Daily Independent (Ashland, KY)

Local News

March 20, 2013

Greenup liquor company sued for trademark infringement

ASHLAND — A Greenup County-based company that markets premium distilled spirits is being sued for trademark infringement.

In a complaint filed recently in U.S. District Court in Ashland, Voss of Norway, an importer of bottled artesian drinking water, accuses High Liquors LLC of stealing its trademark bottle design.

Voss maintains in the suit that High Liquors, the primary business address for which is listed as being in Russell, copied its cylindrical bottle configuration and is selling its products — premium whiskey, vodka, rum and tequila — in containers that are “virtually identical” in appearance to those used by the Norwegian firm.

Voss is seeking a judgment that would require High Liquors to immediately stop marketing its products in those bottles, to destroy any and all containers, advertisements and promotional materials that allegedly infringe on Voss’ trademarks and/or trade dress and to pay unspecified monetary damages.

In addition to infringement of federally registered trademarks, the lawsuit accuses High Liquor of trade dress infringement, product configuration infringement, trademark dilution and unfair competition.

According to the suit, Voss, which is based in Oslo, has marketed bottled water in the U.S. in containers that are cylindrical and clear have the same radius from the bottoms of the bottles to the tops of the cops since 2000. The design “is a unique configuration within the beverage market and within the market for beverage containers.” And, while it serves no functional purpose, it is intended “to evoke the sleek, sophisticated nature” of Voss’ product, the complaint states.

Voss argues that High Liquors’ copying of its bottle design created confusion for consumers because, unlike other bottled water producers, Voss markets its products through licensed alcoholic beverage distributors.

“Plaintiff’s products are often sold in wine shops and in liquor stores, and in clubs, bars and restaurants that sell premium wine and liquor” and are marketed as “a perfect accompaniment to fine wine, or as the perfect mixer to add to fine distilled spirits,” the suit states. also claiming that Voss “innovated the market for selling bottled water this way and in this channel of trade.”

Having High Liquors sell its products in bottles shaped like Voss’ implies a link between the two companies that doesn’t exist, especially since many common drinks combined water with a distilled spirit, Voss’ attorneys argue.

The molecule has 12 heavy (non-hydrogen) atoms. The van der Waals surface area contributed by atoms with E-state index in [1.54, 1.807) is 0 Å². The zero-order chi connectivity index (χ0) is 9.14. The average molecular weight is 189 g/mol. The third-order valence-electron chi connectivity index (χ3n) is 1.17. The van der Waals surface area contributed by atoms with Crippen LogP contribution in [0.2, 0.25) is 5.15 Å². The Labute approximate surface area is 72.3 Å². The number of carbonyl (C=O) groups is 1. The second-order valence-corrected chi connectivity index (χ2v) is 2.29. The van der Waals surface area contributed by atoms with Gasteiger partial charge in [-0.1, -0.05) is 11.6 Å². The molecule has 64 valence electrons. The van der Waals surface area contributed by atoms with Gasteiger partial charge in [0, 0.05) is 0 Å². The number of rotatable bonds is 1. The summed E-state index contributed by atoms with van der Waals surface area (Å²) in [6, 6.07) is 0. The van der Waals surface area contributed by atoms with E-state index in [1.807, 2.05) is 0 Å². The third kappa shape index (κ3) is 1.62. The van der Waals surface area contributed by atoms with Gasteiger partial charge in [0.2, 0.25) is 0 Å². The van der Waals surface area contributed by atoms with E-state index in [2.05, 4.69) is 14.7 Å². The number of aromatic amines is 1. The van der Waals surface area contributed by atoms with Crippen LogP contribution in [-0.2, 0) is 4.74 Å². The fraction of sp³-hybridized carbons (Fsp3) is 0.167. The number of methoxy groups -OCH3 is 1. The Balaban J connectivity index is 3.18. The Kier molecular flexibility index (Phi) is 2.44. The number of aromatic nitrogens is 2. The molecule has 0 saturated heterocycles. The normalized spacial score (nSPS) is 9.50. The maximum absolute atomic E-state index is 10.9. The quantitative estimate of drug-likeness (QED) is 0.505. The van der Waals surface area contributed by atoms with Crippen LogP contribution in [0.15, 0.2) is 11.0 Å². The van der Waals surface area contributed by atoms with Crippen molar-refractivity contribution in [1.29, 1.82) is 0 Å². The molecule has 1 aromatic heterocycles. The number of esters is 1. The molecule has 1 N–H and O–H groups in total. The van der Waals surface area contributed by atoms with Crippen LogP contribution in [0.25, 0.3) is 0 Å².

“Consumers seeing defendants’ bottles will likely believe that the beverage within is made by the plaintiff, or is intended to be consumed with the plaintiff’s water or blended therewith,” the complaint reads. “Such beliefs are erroneous, unfairly benefit the defendant and harm the plaintiff.”

Voss also claims it notified High Liquors of the alleged trademark infringement and requested it stop using the cylindrical bottles prior to the filing of the suit, but High Liquors has refused to do so.

High Liquors bills itself as “the world’s first full line of ultra-premium spirits.” The company was founded by Brad Wright and Chris Lawson, who met at the University of Kentucky while both were students there in 1999, according to a company biography on the High Liquors website.

The two came up with the idea for High Liquors while Wright was visiting Lawson in Los Angeles in 2009. A major factor in them doing so, the biography states, was their frustration with the difference in quality between alcohol brands from spirit to spirit.

“Meaning, if there was a vodka brand you love, but you also like tequila, you had to go the extremely expensive route or trying all the tequilas out there in hopes of matching the quality of the vodka brand you enjoy. That is because your favorite vodka brand only makes vodka. Brad and Chris saw this as very limited. So, they asked themselves, ‘What if one brand offered the highest quality spirits available, in every category available?’”

High Liquors hasn’t filed a response to the suit. On Friday, attorneys for both parties filed a motion for an agreed order extending High Liquors’ deadline to file a response by 30 days.

Senior Judge Henry R. Wilhoit Jr. hadn’t ruled on the motion as of Tuesday. It would be the second such extension.

Claims made in civil lawsuits state only side of a dispute.

KENNETH HART can be reached at khart@dailyindependent.com or

(606) 326-2654.

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